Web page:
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Bob Saget Opens Up About His Final Conversation With Norm Macdonald

Added on September 19, 2021 inFree Facts and Fun
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In a heartfelt video, Bob Saget remembers his close friend, the late Norm Macdonald, and reveals the final conversation the two shared. Macdonald passed away on September 14th after a 10-year battle with an undisclosed form of cancer. A beloved Canadian-born comedian, Macdonald got his start on SNL as the host of the Weekend Update

In a heartfelt video, Bob Saget remembers his close friend, the late Norm Macdonald, and reveals the final conversation the two shared. Macdonald passed away on September 14th after a 10-year battle with an undisclosed form of cancer. A beloved Canadian-born comedian, Macdonald got his start on SNL as the host of the Weekend Update segment and become known for his biting wit and no-holds-barred style of comedy.

Macdonald and Saget first met in 1978 at a comedy club in Ottawa, Canada, and would go on to form a lifelong friendship. The two eventually collaborated on the 1998 comedy called Dirty Work, in which Macdonald starred and Saget directed. Their most recent collaboration came in a video on Macdonald’s YouTube channel last year where the two chatted while quarantined.

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In a new video posted to his YouTube channel, Saget reflected on Macdonald’s life and fondly remembered their time together. After explaining how the two met each other, Saget went on to bounce around various fond memories he had of Norm throughout the years. “He was one of the most important people in my life and one of the sweetest. And we loved each other,” Saget says, tearfully. Saget would then go on to reveal the last interaction he had with Macdonald. Read one of Saget’s quotes and check out the full video below:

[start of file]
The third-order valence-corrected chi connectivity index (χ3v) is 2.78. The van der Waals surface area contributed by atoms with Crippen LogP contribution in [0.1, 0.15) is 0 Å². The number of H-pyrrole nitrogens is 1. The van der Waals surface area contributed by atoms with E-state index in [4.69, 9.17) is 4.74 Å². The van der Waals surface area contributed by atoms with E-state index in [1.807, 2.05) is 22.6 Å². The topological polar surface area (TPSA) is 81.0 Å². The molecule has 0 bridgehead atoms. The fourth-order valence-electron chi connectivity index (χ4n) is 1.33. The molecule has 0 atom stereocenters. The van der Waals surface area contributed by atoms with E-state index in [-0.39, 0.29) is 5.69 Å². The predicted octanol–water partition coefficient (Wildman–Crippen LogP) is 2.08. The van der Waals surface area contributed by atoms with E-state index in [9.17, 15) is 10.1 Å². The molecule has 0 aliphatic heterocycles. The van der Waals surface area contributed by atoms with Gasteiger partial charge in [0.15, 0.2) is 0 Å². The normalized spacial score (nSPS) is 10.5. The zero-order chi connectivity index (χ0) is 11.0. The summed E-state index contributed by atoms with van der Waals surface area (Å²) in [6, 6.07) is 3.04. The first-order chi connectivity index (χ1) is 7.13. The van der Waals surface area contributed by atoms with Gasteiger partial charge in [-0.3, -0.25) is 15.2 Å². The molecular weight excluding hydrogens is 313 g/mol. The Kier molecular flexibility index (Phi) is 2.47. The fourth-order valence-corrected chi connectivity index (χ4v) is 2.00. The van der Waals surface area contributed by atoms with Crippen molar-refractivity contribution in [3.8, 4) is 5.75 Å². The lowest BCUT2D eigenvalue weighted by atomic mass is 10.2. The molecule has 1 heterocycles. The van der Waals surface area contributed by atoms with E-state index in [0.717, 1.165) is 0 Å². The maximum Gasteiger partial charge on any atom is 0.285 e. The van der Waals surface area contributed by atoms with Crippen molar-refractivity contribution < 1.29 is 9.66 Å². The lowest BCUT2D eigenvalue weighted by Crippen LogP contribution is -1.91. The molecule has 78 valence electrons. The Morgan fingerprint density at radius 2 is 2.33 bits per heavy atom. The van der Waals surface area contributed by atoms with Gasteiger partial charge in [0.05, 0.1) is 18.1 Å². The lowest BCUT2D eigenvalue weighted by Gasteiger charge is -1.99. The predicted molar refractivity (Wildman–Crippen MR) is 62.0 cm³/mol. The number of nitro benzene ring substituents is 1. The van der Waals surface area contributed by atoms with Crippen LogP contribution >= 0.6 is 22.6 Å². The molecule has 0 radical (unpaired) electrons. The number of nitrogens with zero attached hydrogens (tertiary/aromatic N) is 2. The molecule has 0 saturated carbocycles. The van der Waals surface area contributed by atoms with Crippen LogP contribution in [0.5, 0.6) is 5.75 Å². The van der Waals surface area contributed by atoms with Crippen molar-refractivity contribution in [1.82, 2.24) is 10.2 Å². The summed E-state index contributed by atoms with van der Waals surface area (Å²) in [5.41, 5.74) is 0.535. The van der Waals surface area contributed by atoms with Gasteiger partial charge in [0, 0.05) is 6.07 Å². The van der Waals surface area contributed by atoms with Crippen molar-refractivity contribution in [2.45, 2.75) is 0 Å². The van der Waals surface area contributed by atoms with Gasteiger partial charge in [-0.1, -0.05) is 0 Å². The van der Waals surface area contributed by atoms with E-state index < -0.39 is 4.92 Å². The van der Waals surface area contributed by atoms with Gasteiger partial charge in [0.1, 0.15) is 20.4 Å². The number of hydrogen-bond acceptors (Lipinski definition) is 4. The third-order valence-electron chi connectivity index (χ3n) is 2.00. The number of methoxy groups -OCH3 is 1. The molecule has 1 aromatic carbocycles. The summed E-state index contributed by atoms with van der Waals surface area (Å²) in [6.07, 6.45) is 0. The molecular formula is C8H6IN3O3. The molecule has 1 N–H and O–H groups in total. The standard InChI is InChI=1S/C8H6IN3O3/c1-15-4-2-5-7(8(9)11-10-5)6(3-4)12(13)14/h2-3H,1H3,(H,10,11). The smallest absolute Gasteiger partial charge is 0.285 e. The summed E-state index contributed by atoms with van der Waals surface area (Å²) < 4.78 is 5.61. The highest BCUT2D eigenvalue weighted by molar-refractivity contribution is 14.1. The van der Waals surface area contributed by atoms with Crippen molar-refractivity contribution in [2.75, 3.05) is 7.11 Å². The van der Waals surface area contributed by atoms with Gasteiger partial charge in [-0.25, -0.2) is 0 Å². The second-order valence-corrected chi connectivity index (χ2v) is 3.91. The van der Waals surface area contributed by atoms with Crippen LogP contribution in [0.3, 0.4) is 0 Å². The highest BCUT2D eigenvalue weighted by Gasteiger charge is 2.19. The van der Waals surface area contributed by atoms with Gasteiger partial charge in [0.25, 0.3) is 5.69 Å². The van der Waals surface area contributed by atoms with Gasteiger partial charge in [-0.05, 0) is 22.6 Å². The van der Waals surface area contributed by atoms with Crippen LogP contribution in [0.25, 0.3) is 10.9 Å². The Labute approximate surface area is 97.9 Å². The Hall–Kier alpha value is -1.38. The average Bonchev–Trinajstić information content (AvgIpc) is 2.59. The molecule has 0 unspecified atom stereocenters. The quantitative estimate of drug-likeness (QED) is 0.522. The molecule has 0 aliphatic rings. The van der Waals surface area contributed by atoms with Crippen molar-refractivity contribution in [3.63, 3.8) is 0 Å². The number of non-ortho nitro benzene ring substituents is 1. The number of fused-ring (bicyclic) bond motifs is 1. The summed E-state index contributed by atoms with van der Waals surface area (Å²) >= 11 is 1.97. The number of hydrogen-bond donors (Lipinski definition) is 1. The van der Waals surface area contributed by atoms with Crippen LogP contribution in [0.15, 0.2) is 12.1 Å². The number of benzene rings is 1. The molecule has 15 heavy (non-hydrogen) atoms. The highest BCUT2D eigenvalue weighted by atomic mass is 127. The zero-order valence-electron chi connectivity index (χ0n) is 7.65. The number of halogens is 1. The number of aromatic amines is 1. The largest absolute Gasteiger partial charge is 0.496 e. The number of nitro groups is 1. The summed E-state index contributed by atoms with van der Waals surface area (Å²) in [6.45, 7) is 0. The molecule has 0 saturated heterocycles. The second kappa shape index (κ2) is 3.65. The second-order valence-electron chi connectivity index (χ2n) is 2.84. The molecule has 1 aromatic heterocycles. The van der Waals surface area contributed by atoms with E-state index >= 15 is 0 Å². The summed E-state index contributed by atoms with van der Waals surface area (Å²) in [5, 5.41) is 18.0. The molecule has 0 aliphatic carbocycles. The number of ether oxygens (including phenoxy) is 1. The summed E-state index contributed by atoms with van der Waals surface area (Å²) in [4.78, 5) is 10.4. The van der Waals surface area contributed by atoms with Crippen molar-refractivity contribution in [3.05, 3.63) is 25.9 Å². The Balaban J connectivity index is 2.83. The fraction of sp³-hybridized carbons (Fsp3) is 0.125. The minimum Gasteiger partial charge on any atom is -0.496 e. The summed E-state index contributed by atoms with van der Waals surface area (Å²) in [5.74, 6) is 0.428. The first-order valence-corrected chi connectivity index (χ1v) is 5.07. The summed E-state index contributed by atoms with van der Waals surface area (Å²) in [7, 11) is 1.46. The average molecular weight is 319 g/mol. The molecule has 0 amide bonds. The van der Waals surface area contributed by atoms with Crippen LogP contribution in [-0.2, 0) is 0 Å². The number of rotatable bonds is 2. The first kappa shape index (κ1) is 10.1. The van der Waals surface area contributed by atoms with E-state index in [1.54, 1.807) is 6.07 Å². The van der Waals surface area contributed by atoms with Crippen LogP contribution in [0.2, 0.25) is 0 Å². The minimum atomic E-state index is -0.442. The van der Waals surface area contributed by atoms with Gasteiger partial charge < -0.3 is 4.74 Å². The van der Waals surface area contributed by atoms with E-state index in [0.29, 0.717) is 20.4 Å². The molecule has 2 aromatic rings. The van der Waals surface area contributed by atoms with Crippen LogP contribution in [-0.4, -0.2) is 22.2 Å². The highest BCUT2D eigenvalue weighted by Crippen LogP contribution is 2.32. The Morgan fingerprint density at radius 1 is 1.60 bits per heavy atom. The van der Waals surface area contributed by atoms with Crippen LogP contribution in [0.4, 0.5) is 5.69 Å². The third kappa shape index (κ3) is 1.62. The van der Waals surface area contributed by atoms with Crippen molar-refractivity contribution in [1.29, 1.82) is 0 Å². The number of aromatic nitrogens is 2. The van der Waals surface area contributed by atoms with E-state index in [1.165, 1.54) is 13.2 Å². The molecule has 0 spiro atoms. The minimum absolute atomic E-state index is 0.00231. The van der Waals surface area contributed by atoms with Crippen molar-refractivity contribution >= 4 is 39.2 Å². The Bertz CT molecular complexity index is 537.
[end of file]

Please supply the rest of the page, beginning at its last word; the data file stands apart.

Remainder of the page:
“Two weeks ago, he texted me ‘How are you? What are you doing? Are you doing stand-up?’ And I answered him with much too many words. And then I didn’t hear back. And then last week I got a text and it just said ‘I love you.’ And I didn’t say much back. I just said: ‘I love you, Norm.’ And that was my last communication with him.”

Saget went on to address Macdonald’s unique – and sometimes dark – comedic style, saying: “He was a comedic genius. Anybody that didn’t get it, I’m sorry for you that you didn’t get it.” One memory, in particular, stood out to Saget: that of his own roast on Comedy Central. Macdonald, who had been among those selected to roast Saget, opted to bomb with the live audience on purpose by reading jokes from a 1940s joke book instead of roasting someone who was a close personal friend. “It was so anti-roast…He didn’t want to roast his friend,” says Saget. Getting choked up, Saget also adds: “He made me better. He made me better as a comedian, but more importantly, he was a genuine friend. Our friendship was really, very deep.”

Saget’s video is the most heartfelt and most moving tribute to Macdonald so far, because it clearly comes from someone who was a genuine friend to the man. Although he recognizes that Macdonald often went to a place of darkness as a comedian, the picture he paints of Macdonald is that of a brilliant and kind man, operating at a level of comedy that was above almost everyone else. One of the most telling signs of his genius is the respect he garnered from other comedians, as evidenced by the tributes they have recently shared praising Macdonald’s brilliance.

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Source: Bob Saget

Read more: screenrant.com